• Your new baby’s bedtime is quite late initially, a bit like an adult, at around 10pm-12am. An earlier bedtime happens slowly over the first few months so that by 4 months a 7-8pm bedtime would be age appropriate for many young children. Don’t force this because they will only do this when ready. But also, don’t miss this as if you do, a fairly settled baby can become very restless. Follow their lead as best as you can.
    • It is a good idea to try to allow your baby to be less asleep when you put them to bed at bedtime specifically. This can mean then when you offer the final feed you may change a nappy and put them down a little bit more aware/slightly awake. This small adjustment helps to allow the baby to learn to cycle through sleep and increases the chances of them maintaining their night sleep for longer intervals and waking only for feeds or brief reassurance. You may find that your baby is not open to this but keep trying as the weeks go by and then when it is becoming established do the same for nap 1 and nap 2 as well.
  1. Getting out and about helps to regulate your baby’s body to natural bright light by day and then dimming get lights by evening/night can help in a number of ways. Exposure to light specifically in the mid-afternoon is helpful in regulating your child’s sleeping patterns and promotes a deeper, more restful sleep.  This can also help your baby to distinguish between day and night before the young body starts to make the sleep hormone melatonin. It may also help you feel better as this activity will help enhance your mood and motivation too.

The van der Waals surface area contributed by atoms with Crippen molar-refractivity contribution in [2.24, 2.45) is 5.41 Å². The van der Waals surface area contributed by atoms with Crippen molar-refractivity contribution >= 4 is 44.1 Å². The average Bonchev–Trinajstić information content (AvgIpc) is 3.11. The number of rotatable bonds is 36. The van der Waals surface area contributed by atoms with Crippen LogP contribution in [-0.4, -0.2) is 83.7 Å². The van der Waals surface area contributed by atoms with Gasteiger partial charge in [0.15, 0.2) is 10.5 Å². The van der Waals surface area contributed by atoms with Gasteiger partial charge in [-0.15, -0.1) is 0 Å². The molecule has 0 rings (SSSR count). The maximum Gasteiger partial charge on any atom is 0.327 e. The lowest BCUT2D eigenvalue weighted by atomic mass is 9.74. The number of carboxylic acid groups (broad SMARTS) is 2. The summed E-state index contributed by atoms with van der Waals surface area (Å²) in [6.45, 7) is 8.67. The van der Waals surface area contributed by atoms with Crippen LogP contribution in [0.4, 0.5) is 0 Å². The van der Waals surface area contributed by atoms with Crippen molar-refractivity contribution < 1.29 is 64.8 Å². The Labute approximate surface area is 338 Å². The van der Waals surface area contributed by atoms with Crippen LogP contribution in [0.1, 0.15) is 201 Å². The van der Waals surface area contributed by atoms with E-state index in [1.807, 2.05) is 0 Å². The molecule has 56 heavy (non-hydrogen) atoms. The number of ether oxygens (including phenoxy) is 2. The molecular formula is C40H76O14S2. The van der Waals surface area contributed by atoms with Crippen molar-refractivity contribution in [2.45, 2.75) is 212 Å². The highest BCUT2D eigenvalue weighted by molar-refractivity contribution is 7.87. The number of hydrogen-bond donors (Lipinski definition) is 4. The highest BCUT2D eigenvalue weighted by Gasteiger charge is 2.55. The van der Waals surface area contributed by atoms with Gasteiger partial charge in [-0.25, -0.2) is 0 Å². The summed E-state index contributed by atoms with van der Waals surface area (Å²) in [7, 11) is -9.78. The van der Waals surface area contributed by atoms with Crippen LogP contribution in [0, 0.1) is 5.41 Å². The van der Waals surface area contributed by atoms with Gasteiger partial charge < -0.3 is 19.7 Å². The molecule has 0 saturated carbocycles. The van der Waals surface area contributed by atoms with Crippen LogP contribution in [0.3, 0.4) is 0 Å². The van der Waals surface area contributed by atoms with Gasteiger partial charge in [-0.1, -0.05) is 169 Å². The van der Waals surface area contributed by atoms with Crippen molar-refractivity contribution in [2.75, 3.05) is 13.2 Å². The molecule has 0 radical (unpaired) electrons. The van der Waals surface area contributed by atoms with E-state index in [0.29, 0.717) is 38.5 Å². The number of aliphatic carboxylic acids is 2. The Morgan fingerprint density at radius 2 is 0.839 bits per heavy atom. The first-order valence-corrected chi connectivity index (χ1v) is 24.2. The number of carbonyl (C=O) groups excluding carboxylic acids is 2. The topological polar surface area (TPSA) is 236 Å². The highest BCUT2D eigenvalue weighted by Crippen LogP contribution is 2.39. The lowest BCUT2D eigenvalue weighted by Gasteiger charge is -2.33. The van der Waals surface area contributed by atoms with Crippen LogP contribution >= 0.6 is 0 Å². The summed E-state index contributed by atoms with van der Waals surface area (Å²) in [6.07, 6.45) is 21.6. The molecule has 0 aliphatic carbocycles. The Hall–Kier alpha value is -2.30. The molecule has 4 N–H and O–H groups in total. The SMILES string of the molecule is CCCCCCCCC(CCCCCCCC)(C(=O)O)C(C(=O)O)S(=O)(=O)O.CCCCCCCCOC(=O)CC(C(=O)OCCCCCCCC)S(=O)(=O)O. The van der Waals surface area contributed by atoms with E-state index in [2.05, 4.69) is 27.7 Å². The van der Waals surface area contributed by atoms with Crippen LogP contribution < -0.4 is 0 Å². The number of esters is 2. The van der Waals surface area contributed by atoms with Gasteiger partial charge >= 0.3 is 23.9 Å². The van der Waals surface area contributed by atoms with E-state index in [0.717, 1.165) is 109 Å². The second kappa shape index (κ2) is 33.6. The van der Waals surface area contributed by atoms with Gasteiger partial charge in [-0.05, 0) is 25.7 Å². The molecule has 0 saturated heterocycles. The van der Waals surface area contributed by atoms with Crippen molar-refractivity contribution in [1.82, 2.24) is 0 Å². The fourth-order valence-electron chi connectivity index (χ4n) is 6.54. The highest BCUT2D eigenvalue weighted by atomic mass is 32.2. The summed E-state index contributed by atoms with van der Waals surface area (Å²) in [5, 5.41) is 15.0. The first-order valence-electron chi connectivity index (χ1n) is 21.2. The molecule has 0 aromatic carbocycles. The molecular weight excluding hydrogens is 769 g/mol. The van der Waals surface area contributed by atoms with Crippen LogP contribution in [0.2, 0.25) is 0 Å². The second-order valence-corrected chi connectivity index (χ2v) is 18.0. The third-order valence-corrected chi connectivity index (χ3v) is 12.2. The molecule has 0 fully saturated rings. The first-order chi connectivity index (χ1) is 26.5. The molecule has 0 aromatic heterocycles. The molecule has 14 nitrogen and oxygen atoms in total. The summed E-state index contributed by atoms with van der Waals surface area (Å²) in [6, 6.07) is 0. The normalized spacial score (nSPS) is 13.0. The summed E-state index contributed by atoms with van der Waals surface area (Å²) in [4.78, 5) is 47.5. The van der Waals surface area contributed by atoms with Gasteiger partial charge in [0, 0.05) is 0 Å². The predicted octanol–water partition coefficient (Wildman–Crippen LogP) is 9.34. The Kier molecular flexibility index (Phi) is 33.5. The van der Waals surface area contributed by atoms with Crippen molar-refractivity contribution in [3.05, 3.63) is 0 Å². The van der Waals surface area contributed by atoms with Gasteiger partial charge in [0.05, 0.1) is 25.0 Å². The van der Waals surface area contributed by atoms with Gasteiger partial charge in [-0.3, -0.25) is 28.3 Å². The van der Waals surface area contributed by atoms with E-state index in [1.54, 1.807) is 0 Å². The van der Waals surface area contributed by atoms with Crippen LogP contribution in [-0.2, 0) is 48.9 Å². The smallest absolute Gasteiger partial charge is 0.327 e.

2. Don’t be afraid to use the car, pram, the swing or a sling to enable sleep. Always do so in line with the manufacturers and safe sleep guidelines, but certainly, utilise your baby’s desire for motion that can significantly help them achieve sleep.  Although not a long-term solution it certainly is great to help you get through what may be a challenging and tiring time.
  3. Draft in plenty of support and don’t be afraid to ask for help. Make sure, if applicable, that both parents are sharing the load.  I think a good idea for new mums is to go to bed early at 7/8pm, allow the other parent to provide the bedtime feed, either by expressing or otherwise and then you can do the next feed when required and this way you possibly will have had a block of 4-5 hours or unbroken sleep-getting a block of sleep such as this can make a huge difference to how you feel!
  4. Parenting yourself. To be the best parent to your infant then first you need to parent yourself. Meet your needs, put yourself first, take time out, and continue to ask for help.  Doing something kind for yourself means your tank of self-love is high and then you will have enough to give to another.  You cannot give to another, what you do not have for yourself. Time out is not selfish; it is critical. Get your nails done, go for a walk alone, meet up with a friend.  Don’t be hard on yourself. Although we feel the baby must come first, actually parents need to put themselves first in order to be able to be available emotionally as well as physically.

Lucy Wolfe, CGSC, MAPSC, is a paediatric sleep consultant, Author of The Baby Sleep Solution and mum of four young children. She runs a private sleep consulting practice with her 98%-effective approach for sleep she provides knowledge, expertise and valuable support to families across the country. See www.sleepmatters.ie t: 087 2683584 or e: lucy@sleepmatters.ie